Proposed new wiretap law strikes a reasonable balance

IN TAKING on gangs involved in drug dealing and violence, police have certain investigative tools, ranging from the use of cooperative witnesses to so-called “controlled drug buys,” in which officers pose as customers. After those methods are exhausted comes the arduous work of trying to convince a Superior Court judge to approve a wiretap of a suspect’s phone. If the court finds that there is sufficient cause to target the suspect, and that there is no other way to obtain the evidence than to tap his or her phone, officers settle into a state-of-the-art wiretap room and hope for a break.

Getting to that point, however, is a lot harder in Massachusetts than other states, according to the state attorney general’s office. That’s because state law permits wiretaps based only on evidence of a “continuing conspiracy among highly organized and disciplined groups’’ engaged in “supplying illegal goods and services.’’ Essentially, it is a narrowly tailored, 1960s-era law aimed at disrupting the activities of the New England Mafia. But organized crime figures no longer occupy a fearsome position in the criminal hierarchy in Massachusetts. Today, urban gangs are far more likely to drive up the murder rate and destabilize communities. Yet their loose organizational structures often place them outside the scope of the wiretap law.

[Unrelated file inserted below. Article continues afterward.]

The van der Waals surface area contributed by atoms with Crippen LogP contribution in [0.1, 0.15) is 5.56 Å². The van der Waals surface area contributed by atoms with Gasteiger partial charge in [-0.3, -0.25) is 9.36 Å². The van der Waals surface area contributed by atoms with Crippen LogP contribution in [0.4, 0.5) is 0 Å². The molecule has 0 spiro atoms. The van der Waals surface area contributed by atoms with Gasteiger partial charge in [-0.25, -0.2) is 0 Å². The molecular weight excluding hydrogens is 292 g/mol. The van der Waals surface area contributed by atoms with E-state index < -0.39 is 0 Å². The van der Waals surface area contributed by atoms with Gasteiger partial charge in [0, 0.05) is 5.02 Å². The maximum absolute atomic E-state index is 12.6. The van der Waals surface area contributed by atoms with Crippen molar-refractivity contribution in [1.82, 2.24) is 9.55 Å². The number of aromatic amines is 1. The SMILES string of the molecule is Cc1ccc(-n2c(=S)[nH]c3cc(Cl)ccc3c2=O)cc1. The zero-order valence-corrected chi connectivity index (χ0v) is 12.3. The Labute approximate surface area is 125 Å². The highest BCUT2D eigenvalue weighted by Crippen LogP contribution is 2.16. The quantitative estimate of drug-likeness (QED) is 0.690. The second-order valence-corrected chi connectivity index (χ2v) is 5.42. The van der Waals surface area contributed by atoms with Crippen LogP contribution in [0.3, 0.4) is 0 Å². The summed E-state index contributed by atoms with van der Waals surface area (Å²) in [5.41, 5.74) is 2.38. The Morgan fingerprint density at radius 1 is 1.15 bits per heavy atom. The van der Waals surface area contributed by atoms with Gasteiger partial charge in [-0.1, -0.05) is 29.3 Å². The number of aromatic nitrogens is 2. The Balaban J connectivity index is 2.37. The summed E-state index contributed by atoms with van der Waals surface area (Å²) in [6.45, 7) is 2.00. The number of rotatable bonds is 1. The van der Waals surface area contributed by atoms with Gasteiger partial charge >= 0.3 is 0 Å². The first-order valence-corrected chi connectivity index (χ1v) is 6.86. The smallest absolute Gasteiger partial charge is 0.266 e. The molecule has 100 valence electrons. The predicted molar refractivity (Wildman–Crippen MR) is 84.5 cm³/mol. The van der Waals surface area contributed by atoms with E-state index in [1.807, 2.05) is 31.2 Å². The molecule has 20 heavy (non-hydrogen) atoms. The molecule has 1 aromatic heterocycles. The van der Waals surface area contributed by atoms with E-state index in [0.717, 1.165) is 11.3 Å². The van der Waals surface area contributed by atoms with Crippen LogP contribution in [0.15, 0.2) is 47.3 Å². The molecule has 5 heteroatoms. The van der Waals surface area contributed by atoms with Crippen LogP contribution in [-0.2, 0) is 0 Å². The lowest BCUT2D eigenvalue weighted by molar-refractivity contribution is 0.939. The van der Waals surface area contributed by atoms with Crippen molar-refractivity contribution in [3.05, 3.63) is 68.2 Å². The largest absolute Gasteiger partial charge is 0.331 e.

A new bill sponsored by Attorney General Martha Coakley and the co-chairs of the Legislature’s public safety committee specifically removes the organized crime requirement and updates the definition of wire communication to explicitly include cellphones. The proposed law would increase the number of people who are candidates for wiretaps, but it is aimed squarely at dangerous criminal activity, not the privacy rights of Massachusetts residents. While any expansion of governmental surveillance power should be met with caution, the central elements of the bill are sound. It deserves to pass.

Current law is out of sync with 21st-century crime patterns and technology. In 2011, for example, Supreme Judicial Court justices Ralph Gants and Judith Cowin warned that electronic surveillance is unavailable as a means to investigate a “substantial share of the murders and shootings’’ committed by street gangs. It was a clear signal to the Legislature to update the law. The advice was especially sage given the proclivity of today’s gang members to intimidate witnesses. The most reliable statement is often the gang member’s own words.


The American Civil Liberties Union of Massachusetts warns that passage would ­allow officers to eavesdrop on private conversations “for virtually any investigative purposes.’’ Indeed, the list of crimes for which suspects may be subject to wiretaps may need to be culled. But for the most part, the law is aimed at serious felonies, including murder and illegal use of firearms. And law enforcement officials are not relieved of their duty to show they have exhausted traditional investigative methods before seeking wiretap authority.

Giving law enforcement broader powers is always a reason for pause. But in this case, there are sufficient reasons to move forward.